You know what I’m talking about – you go in just looking to get a membership to have somewhere to workout and the sales guy is pushing $50-$100 per hour training sessions on you, asking for several thousand dollars up front.
They make you feel like it’s the ONLY way to get the results you want and that anything less won’t get you anywhere near your goals.
There’s some truth to this, but personal training is NOT (and should not) be a 1 on 1 experience that only the 1% has access to.
I’m going to show you how to get all the benefits of traditional 1 on 1 personal training while saving money and getting better results in the process.
Here’s The 3 Lies About Personal Training That The Fitness Industry Has Sold To You
Lie #1 Highly Technical Training Programs
Do you want to know the honest truth about how I’ve been able to help so many women consistently get great results from their training program?
I have a formula that I use consistently.
The interesting thing is that if you take 10 women who invest in our personal training program, more likely than not their training plan will look very similar.
I had a few trainers who worked in our training system that would get frustrated with this, but here’s the thing – you shouldn’t make something different just to make it different. They felt like it was “wrong” to give two members similar training programs, even if they had similar goals!
Personal training does NOT mean you re-invent the wheel every time someone walks in the door.
Think of it like a recipe – let’s say chocolate chip cookies in this example
You don’t start from scratch every time you bake, you run the plan or recipe. There’s a specific amount of ingredients you need to get a specific result. Now if the result you want changes, then the recipe changes – that’s it.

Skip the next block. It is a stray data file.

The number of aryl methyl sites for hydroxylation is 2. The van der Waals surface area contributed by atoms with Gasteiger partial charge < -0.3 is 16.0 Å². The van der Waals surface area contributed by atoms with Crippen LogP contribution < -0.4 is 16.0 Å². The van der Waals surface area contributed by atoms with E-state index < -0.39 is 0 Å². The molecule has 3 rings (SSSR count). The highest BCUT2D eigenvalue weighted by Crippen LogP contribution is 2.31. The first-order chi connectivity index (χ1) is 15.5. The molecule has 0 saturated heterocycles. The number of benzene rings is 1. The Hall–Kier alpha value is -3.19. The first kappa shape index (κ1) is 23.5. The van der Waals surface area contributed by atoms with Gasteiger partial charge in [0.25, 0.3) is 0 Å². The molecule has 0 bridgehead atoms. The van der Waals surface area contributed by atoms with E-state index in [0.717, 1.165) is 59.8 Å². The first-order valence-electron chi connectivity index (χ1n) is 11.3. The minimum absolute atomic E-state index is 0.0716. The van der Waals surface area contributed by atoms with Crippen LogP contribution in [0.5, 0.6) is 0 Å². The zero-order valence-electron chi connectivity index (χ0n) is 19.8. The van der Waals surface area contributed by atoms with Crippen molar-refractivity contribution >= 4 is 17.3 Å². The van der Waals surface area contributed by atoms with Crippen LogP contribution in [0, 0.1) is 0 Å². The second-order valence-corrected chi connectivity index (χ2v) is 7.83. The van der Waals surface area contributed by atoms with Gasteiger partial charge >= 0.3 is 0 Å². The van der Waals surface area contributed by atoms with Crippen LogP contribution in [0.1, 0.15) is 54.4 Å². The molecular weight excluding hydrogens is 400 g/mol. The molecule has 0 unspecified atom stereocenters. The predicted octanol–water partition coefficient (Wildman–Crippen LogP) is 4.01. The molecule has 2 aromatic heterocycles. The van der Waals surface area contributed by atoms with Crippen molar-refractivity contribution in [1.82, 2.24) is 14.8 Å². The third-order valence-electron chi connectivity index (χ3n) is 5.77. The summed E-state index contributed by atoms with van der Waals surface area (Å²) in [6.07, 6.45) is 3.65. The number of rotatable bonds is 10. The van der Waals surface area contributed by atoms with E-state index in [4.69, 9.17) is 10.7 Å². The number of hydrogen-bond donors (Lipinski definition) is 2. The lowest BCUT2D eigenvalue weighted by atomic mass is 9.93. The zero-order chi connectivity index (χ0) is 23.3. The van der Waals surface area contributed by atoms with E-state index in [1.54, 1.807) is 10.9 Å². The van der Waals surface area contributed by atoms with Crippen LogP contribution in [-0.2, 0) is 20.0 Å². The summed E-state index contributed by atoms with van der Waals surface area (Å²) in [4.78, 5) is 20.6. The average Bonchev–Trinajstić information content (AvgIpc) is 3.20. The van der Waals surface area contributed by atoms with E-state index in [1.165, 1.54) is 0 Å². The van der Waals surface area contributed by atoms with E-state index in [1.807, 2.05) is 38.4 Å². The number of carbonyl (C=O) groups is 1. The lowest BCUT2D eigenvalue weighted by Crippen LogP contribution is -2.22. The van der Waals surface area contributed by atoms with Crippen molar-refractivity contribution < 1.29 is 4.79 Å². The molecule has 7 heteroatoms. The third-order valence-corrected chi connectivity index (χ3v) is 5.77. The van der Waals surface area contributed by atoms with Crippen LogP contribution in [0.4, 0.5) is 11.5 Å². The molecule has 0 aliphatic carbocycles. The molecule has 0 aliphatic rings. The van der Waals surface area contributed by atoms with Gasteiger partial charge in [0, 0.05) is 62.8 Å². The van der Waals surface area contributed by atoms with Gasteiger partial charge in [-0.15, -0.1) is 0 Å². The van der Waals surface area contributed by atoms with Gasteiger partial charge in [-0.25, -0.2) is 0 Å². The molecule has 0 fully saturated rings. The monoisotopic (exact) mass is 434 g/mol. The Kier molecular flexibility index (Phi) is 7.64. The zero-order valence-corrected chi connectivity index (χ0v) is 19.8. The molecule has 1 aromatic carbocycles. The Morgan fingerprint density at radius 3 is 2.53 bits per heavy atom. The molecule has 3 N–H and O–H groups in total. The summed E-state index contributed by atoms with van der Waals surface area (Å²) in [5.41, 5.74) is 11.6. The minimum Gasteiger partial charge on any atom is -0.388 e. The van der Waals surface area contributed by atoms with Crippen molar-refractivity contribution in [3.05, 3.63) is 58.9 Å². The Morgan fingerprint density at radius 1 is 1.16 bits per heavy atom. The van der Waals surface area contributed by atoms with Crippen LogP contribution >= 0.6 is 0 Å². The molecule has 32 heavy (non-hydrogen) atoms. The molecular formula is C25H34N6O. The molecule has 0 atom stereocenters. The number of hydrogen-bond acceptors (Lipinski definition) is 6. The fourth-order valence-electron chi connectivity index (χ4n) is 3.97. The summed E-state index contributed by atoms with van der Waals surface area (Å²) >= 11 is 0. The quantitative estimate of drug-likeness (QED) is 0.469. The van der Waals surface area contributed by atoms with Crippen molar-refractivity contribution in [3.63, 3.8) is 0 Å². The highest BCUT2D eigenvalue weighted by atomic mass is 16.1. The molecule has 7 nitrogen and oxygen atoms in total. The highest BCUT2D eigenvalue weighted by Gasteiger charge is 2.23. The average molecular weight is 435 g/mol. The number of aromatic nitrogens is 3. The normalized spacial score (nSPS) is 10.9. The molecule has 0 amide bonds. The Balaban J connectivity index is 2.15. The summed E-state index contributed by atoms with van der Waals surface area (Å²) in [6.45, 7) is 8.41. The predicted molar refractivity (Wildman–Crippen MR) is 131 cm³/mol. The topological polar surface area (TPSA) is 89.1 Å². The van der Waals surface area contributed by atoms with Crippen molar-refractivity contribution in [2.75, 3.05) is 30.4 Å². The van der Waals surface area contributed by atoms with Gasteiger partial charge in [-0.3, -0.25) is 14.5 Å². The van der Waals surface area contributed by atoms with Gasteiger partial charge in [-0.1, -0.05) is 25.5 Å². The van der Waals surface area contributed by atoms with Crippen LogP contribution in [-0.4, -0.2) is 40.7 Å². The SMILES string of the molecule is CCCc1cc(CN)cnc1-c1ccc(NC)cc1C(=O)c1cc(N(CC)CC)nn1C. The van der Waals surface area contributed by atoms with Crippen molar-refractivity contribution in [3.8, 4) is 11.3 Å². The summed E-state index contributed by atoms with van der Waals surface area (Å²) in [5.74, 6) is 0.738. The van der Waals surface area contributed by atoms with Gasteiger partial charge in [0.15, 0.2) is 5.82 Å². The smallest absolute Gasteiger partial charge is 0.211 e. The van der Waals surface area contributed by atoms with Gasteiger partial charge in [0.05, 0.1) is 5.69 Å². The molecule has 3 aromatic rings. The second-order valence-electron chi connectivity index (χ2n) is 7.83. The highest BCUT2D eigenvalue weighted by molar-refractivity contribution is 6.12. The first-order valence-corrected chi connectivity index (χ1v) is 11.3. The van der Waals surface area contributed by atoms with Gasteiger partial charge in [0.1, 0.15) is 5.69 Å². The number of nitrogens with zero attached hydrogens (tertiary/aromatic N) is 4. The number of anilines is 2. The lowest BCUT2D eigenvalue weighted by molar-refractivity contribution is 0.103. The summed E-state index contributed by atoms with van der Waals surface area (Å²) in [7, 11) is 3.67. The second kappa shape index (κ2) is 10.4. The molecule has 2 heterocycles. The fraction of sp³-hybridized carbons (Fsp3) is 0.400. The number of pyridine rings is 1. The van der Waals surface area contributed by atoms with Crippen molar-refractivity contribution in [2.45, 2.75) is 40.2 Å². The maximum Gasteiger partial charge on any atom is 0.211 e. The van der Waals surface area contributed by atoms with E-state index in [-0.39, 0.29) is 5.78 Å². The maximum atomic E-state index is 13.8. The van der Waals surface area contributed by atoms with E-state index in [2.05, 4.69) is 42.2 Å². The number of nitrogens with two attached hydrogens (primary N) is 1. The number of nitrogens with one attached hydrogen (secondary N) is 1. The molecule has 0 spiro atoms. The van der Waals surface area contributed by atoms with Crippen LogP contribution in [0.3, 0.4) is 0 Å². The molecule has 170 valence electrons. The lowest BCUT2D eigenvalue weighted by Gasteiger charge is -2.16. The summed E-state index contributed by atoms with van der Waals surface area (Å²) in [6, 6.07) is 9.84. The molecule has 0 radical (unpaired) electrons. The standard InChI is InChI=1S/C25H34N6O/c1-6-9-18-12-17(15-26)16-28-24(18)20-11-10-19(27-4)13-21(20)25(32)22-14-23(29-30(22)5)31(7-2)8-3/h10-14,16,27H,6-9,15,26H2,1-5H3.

Maybe you have someone that’s allergic to one of the ingredients for your cookies, much like when someone has a pre-existing knee injury for example in fitness – you slightly tweak the recipe to get the desired result.
Maybe you use almond flour instead of white flour if they have a gluten allergy, right?
Realistically speaking it’s silly to think you re-create the wheel every time someone new walks in. There’s only a few reasons to modify or adjust the recipe in fitness, regardless if the goal is weight loss, endurance, etc.
Wouldn’t you agree that you wouldn’t know the result you would get from baking cookies if you adjusted the recipe every time? You might get lucky with a batch or two, but more likely than not you’ll find yourself with some pretty nasty cookies.
Don’t you hate bad cookies?
This is what happens with most “fully customized” fitness plans. You SOMETIMES get the result you want, wasting a lot of time, money and energy (that most of us don’t have to waste) doing things differently for the wrong reasons.
Lie #2 Personal Training Is 1 on 1
This is complete bullshit – there, I’ve said it and I’ve said it bluntly.
Let me give you an example of why this is BS and what personal training is really about.
Let’s take an example of a cooking class where your desired outcome is to cook food. The benefit you’re looking for is a skill, confidence in the practice and a deeper level of understanding of the process.
On day 1 it’s you and one other person in attendance for the session. You go through the process and walk away with knowledge and experience on how to bake cookies